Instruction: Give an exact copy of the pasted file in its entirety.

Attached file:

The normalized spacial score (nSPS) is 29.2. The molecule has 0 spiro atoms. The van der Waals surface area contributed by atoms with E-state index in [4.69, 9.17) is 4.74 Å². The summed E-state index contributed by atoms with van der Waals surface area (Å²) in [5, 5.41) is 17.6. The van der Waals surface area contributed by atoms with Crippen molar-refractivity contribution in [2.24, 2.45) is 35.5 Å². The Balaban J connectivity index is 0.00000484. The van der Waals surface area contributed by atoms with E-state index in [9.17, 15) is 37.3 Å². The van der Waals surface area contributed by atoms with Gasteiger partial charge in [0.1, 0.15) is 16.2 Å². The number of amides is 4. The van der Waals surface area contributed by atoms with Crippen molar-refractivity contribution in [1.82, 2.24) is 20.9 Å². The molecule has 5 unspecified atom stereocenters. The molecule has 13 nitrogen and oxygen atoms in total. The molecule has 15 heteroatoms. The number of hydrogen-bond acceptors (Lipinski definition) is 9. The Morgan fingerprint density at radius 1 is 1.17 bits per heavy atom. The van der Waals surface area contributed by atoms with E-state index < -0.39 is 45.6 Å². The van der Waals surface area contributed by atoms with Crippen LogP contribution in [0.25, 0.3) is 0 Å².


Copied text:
The normalized spacial score (nSPS) is 29.2. The molecule has 0 spiro atoms. The van der Waals surface area contributed by atoms with E-state index in [4.69, 9.17) is 4.74 Å². The summed E-state index contributed by atoms with van der Waals surface area (Å²) in [5, 5.41) is 17.6. The van der Waals surface area contributed by atoms with Crippen molar-refractivity contribution in [2.24, 2.45) is 35.5 Å². The Balaban J connectivity index is 0.00000484. The van der Waals surface area contributed by atoms with E-state index in [9.17, 15) is 37.3 Å². The van der Waals surface area contributed by atoms with Gasteiger partial charge in [0.1, 0.15) is 16.2 Å². The number of amides is 4. The van der Waals surface area contributed by atoms with Crippen molar-refractivity contribution in [1.82, 2.24) is 20.9 Å². The molecule has 5 unspecified atom stereocenters. The molecule has 13 nitrogen and oxygen atoms in total. The molecule has 15 heteroatoms. The number of hydrogen-bond acceptors (Lipinski definition) is 9. The Morgan fingerprint density at radius 1 is 1.17 bits per heavy atom. The van der Waals surface area contributed by atoms with E-state index < -0.39 is 45.6 Å². The van der Waals surface area contributed by atoms with Crippen LogP contribution in [0.25, 0.3) is 0 Å².